Two years later, most of the closed section of the Kalamazoo River has finally been reopened to the public after an $800 million cleanup, the most expensive onshore cleanup in US history. The cleanup took such a long time because instead of remaining on top of the water, as most conventional crude oil does, the bitumen gradually sank to the river's bottom, where normal cleanup techniques and equipment were of little use.
There have been a number of good articles and reports covering the recent events covering this disastrous spill. For more details, see Deep Climate, Inside Climate News, CBC News, a Wikipedia entry, and this good story on The Rachel Maddow Show:
Ultimately the disaster was caused by a number of contributing factors.
- Enbridge failed to take action for years after they were aware of cracks in the pipeline. As the chair of the National Transportation Safety Board described it, "Learning about Enbridge's poor handling of the rupture, you can't help but think of the Keystone Kops."
- Federal regulations are extremely lax - for example, regulators were not even aware until after the leak that the pipeline was carrying bitumen rather than conventional oil, Enbridge was not required to have a plan to clean up a spill like this, and Enbridge was in compliance with all regulations despite the pipeline cracks, spill, and subsequent two-year-long cleanup.
- Bitumen may be more likely to corrode and weaken pipes than conventional oil because of its acidic and abrasive nature, although there have not been studies to test this hypothesis, which is another problem.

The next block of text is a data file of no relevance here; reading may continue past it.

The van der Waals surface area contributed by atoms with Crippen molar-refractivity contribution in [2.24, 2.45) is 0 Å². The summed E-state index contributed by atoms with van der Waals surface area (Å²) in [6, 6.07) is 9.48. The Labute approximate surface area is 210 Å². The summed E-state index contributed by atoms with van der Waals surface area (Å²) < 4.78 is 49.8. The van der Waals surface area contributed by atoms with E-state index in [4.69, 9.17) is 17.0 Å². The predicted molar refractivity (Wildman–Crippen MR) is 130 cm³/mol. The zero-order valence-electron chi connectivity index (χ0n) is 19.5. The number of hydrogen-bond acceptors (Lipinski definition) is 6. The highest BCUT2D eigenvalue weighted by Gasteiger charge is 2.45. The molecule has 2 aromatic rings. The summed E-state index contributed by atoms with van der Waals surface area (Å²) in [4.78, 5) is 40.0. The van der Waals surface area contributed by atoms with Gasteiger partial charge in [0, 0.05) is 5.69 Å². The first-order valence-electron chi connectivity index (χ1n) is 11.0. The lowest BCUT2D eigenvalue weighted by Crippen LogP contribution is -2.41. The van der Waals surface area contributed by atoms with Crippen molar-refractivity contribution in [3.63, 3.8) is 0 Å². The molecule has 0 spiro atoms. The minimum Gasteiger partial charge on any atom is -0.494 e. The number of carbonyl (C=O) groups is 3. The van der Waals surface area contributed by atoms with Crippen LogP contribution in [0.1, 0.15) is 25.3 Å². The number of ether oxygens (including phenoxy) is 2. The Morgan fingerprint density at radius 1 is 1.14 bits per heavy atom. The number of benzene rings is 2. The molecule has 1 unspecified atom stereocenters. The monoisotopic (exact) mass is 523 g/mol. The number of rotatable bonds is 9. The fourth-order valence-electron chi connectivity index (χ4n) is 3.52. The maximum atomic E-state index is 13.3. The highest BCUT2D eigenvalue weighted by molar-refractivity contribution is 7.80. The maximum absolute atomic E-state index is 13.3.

- And as the Rachel Maddow clip above highlights, the industry simply does not have the technology to clean up bitumen spills when they sink to the bottom of a body of water.
None of the problems which led to this environmental disaster have been resolved.
Just this past month there have been three pipeline spills in Alberta, with Enbridge's latest spilling 230,000 liters (65,000 gallons) of crude oil onto farmland. A new NWF report details that over the past 12 years, Enbridge is responsible for 804 spils and a total of nearly 7 million gallons of oil spilled in the U.S. and Canada.
One benefit, for those looking for a silver lining on this environmental disaster cloud, is that the Enbridge Kalamazoo fiasco has generated a great deal of opposition to building the tar sands Northern Gateway pipeline through British Columbia (BC), which represents a very large environmental risk (as Enbridge showed) to BC with little benefit to its residents.
What's the Benefit of Tar Sands Again?
Combining the associated climate impacts with the exceptionally poor environmental track record and the inevitability of future tar sands oil leaks, it becomes extremely difficult to justify exploiting this resource rather than simply leaving the fossil fuel carbon in the ground. The economics are a clear motivator for the local Alberta government, although the damage done to the local boreal forest and water quality certainly detracts significantly from that. From an American perspective, while importing oil from our neighbors to the north may be preferred to other potential sources in less politically stable and friendly regions, the unavoidable associated climate and environmental damage should far outweigh that benefit.
There are far better alternatives to finding new unconventional fossil fuel sources. Rather than continuing to feed our addiction to oil, we need to focus on developing and implementing low-carbon alternatives, or the climate and environmental consequences will be as ugly as those experienced by Michigan.
On a lighter note, the Post Carbon Institute has put together a great video on why America needs to break-up with the Keystone tar sands pipeline for good (h/t Climate Progress).